Why Guess when You can Test?

 Rather than simply relying on simulations to design a multiple driver system and hoping things work as predicted, it is possible to
 extract the simulation parameters of a multiple driver system as if all the drivers were combined into one larger driver. Being able
 to measure this data and understanding the principles behind the test will be especially helpful when it comes to fine tuning the
 final system. This paper presents how the Thiele Small test can be performed on a multiple driver system and how this relates to the
 T/S parameters of a single driver.

 Using the Delta Compliance Method

 When two equivalent drivers are placed in a single box, the principle of symmetry tells us the air volume is effectively halved for
 each driver. That is, the system behaves as if there were a physical wall between the two drivers. This principle is useful in
 determining the properties of a multiple driver system. However, finding two drivers that match in every respect may not be that

 Suspension stiffness variation from driver to driver is often the hardest thing for a manufacturer to keep constant. Thankfully, in
 most cases when the driver is put into a box, the box is small and the air spring (Kms) adds to the suspension stiffness
 (Kms=1/Cms). Nevertheless, driver matching may become important in a multiple driver configuration. At the very least, some
 consideration should be given to the fact that drivers should be broken in, and that over time some aging will also occur. Values
 for moving mass, BL, Revc and Q should match reasonably well. The good news is that barring some odd condition or catastrophe,
 these parameters are relatively constant with time. At the least, they will track between similarly built drivers with temperature
 and humidity.

 The results below are for two drivers tested separately, followed by being connected in series (parallel will yield similar
 results). The delta compliance test box method was used as this was more convenient for the two small drivers chosen for this
 experiment. The delta mass test can also be used as long as the added test masses are equally divided between the two drivers.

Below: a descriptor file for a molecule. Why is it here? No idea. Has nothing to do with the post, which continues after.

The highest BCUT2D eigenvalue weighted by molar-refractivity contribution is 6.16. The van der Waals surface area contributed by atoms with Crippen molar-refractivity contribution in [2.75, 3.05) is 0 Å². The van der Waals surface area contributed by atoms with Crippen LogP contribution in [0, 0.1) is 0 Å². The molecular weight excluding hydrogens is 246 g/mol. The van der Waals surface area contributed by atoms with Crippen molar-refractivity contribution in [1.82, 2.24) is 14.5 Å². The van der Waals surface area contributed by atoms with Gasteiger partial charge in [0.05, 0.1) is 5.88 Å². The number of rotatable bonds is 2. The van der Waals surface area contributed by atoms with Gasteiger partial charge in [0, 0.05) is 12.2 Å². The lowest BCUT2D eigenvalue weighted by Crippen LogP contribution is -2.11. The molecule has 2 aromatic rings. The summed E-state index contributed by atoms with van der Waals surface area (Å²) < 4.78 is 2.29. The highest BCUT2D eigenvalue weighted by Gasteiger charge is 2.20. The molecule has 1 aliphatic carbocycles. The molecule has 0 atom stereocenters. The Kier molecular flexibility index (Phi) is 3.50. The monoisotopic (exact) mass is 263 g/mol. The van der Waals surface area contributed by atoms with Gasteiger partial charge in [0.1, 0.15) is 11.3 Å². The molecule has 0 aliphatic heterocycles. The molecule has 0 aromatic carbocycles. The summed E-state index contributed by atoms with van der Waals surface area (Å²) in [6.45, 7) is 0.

In either case, the effective radiating area Sd is doubled making it necessary to multiply the diameter of one driver
 by sqrt(2)=1.414. The table below is for two Tang Band W4-654S mid bass drivers using 0.6L test enclosures (550 mL kitchen glass,
 plus a front side cone volume of ~50mL)

     Param    Driver1    Driver2   Driver1+2


   Revc      5.9586     5.9328    11.9766 ohms

   Fs       78.6429    80.4181    79.9911 Hz

   Zmax     48.5530    50.3548    97.6974 ohms

   Qes       0.6434     0.6360     0.6465

   Qms       4.5994     4.7618     4.6276

   Qts       0.5645     0.5610     0.5673

   Diam     82.5500    82.5500   116.7423 mm

   Sd     5352.0971  5352.0971 10704.0061 mm^2

   Vas       2.6825     2.6547     5.1863 L

   BL        5.3017     5.2896    10.6938 N/A

   Mms       6.1425     5.9359    12.2832 g

   Cms     666.7743   659.8568   322.2894 uM/N

   Kms    1499.7579  1515.4803  3102.8010 N/M

   Rms       0.6599     0.6299     1.3341 R mechanical

   Eff       0.1955     0.2093     0.3958 %

   Sens     84.9111    85.2072    87.9746 dB @1W/1m

   Sens     86.1905    86.5055    86.2222 dB @2.83Vrms/1m

 Multiple Driver Test Results

 The experimental data above shows that by simply testing the two drivers in series and doubling the total radiating area, the
 suspension stiffness, moving mass, BL and Vas are doubled. The overall effect of adding multiple drivers is that as drivers are
 added, each driver will operate into a smaller volume of air. Parallel or series wiring has no effect, but series wiring will
 be used for this derivation.

 Derivation of Equations (verification of Results)

 When the drivers were connected in series, and a constant current was applied, each motor produced an identical force.
 The doubled force was then applied to twice the cone area, and pushed against twice the suspension stiffness. Examination of
 the equations for Qes, Vas and efficiency then reveals the effect on the Thiele-Small parameters. Tabulating these observations
 we get:

                     Series connect Observations (Current in the two drivers will be the same)

   BL   doubles    two motors, each producing BL*I drive

   Sd   doubles    two cone areas

   Revc doubles    series connect

   Kms  doubles    two springs to push agains (spring stiffness=1/cms)

   Mms  doubles    two cone masses

   Fs   constant   double mass, but also double stiffness

   Rms  doubles    double the mechanical loss

   Equations of interest

   Vas = SpeedOfSound^2*AirDensity*Sd^2/Kms; (DOUBLES)

   Qes = Revc*Kms/(BL^2*Fs*2*PI);            (CONSTANT)

   Qms = 2*PI*Fms*Mms/Rms;                   (CONSTANT)

   Eff = 9.64e-10*Fs^3*Vas/Qes;              (DOUBLES)

 Unmatched Drivers

 Predicting the response of unmatched drivers is a bit more complex. Nevertheless, some observations and recommendations can
 be made. Basically, if driver-to-driver variation is possible, it would be desirable to put the drivers in separate boxes or
 sub-enclosures, and wire them in parallel instead of in series. In this case, the only part that interacts is the acoustic
 output. Again, starting from the series connection because it is easier to follow:

   BL  = BL1+BL2         motor drives add

   Sd    doubles         two cones

   R   = R1+R2           resistance adds

   Kms = Kms1+Kms2       But the cones might not be moving in sympathy!

   Mms = MMs1+Mms2       mass adds

   Fs  = (Fs1+Fs2)/2     Average?

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